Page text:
Book Reviewed by Patrick Blair on April 9, 2021
First Impression Versus Lasting Impression: If this book were from another author, I would expect it to be more practical and basic, however Robert Kiyosaki (of Rich Dad fame) has made a teen version of his Rich Dad Poor Dad book.
The Book in a Word: Counterintuitive (if I reviewed the original Rich Dad Poor Dad, I would summarize it in much the same way).
Summary: Robert Kiyosaki has condemned the education system for not teaching about money and contradicted the common financial wisdom of going to school, getting a job, and saving money. He advocates for real world learning through entrepreneurship, apprenticeship, and greater financial education at a younger age.
What I liked the most: was the book’s message that all of us have certain types of intelligence that should be valued, understood, and applied toward our own success. I also like that it appeals the rebellious side of youth in a way that directs them toward action, personal growth, and life-long learning. The book contains many suggestions for practical activities.
What I liked the least: is the focus on “getting rich,” which is clearly contradicts biblical teaching (1 Timothy 6:6-10). That being said, I don’t believe the author is really advocating greed, though the language might give the wrong impression and be a little confusing for someone looking to grow in their Christian faith. The book does advocate for giving to charity and controlling one’s materialism (i.e. stop buying worthless doodads). I believe someone can be a successful entrepreneur without wanting to get rich as their motivation.
Recommended for: teens who have a keen interest in entrepreneurship (with parental guidance on the spiritual issues); also recommended for teens whose parent(s) are very intent on teaching their children about growing wealth at an early age. Personally, I’d like my 12- and 14-year-old children to read this, but I don’t think they are ready.
Not Recommended for: the typical teen. Here’s my shameless plug: my Faith and Finances book does a good job of educating on a variety of financial issues, including overspending, debt, saving, biblical perspectives, Christian giving, and investing (because the book is for general audiences, I do not cover entrepreneurship). There are also books and online classes that cover specific practical topics.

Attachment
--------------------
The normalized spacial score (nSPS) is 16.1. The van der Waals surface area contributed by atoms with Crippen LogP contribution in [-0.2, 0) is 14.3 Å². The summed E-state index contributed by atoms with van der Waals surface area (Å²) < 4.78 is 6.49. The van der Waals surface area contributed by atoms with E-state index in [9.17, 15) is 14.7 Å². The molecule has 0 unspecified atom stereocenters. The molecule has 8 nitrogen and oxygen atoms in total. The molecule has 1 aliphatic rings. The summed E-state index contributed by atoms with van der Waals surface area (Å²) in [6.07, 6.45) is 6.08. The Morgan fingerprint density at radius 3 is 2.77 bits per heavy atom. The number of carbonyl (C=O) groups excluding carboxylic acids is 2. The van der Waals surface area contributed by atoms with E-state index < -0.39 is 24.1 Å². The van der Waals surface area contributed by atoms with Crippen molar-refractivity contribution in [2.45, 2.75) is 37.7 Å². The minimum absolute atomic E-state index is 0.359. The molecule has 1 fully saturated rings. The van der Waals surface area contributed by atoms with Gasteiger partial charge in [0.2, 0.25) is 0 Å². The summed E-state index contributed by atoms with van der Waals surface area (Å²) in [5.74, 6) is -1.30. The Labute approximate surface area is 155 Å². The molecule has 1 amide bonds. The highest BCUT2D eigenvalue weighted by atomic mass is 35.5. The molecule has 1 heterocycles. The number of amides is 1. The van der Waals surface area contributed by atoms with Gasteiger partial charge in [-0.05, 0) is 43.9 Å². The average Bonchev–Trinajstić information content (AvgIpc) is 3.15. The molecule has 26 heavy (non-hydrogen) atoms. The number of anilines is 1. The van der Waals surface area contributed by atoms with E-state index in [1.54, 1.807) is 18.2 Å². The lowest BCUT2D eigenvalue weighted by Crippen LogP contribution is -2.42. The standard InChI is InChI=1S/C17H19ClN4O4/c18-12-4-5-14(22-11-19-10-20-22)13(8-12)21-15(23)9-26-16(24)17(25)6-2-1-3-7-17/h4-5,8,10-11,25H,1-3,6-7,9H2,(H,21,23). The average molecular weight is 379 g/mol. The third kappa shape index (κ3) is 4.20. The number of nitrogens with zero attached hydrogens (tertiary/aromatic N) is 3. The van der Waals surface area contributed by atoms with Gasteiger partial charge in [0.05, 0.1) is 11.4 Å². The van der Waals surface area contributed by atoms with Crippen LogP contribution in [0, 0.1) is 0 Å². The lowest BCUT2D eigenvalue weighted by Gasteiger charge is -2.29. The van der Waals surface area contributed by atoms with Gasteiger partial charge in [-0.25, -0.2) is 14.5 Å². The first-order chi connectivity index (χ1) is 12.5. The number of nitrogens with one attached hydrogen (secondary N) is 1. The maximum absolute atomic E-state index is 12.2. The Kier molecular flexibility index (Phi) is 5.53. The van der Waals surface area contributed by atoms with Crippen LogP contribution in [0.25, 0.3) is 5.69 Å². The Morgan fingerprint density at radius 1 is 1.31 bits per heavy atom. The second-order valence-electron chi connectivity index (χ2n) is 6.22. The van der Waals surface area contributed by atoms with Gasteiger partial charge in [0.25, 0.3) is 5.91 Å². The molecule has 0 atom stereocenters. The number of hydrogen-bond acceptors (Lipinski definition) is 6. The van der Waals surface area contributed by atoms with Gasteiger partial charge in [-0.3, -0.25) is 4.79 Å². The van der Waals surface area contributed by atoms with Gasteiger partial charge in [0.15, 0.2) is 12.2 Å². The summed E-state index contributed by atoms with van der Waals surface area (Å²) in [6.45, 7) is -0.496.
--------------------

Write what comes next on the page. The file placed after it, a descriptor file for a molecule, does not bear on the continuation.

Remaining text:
Faith-finances.com Website Categories Covered: Personal Finance, Investing, Book Reviews
Reading Level: Basic … Intermediate … Advanced … Scholarly.
Interesting Concepts: That school utterly fails in providing you with a financial education, which is extremely important in everyone’s life. Working for a salary isn’t the best way to make a lot of money. (p. 25). To become rich, you must “think rich.” (p. 27-28). “Work to learn, not to earn.” (Chapter 3).
Great Quotes: “While some of your friends might be logging some major couch time … getting nowhere, you may very well find yourself updating your financial statement, following stocks online, or brainstorming about business ideas with other friends like you, who want to own assets instead of liabilities.” (p. 4). “We all learn differently. The trick is to find a way you learn best. When you do that, you’ll discover your own personal genius.” (p. 11). “Most people never see these [entrepreneurial] opportunities because they’re looking for money and security, so that’s all they’ll get.” (p. 41).
Spiritual Content: Some (mostly philosophical in nature).
Book Citation: Kiyosaki, Robert T. Rich Dad Poor Dad For Teens: The Secrets About Money – That You Don’t Learn In School. Scottsdale, AZ: Plate Publishing, 2012.
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Originally published by Christian Art Network Limited at www.christian.art.
Contents of this material have been republished with permission from Faith and Finances Ministry.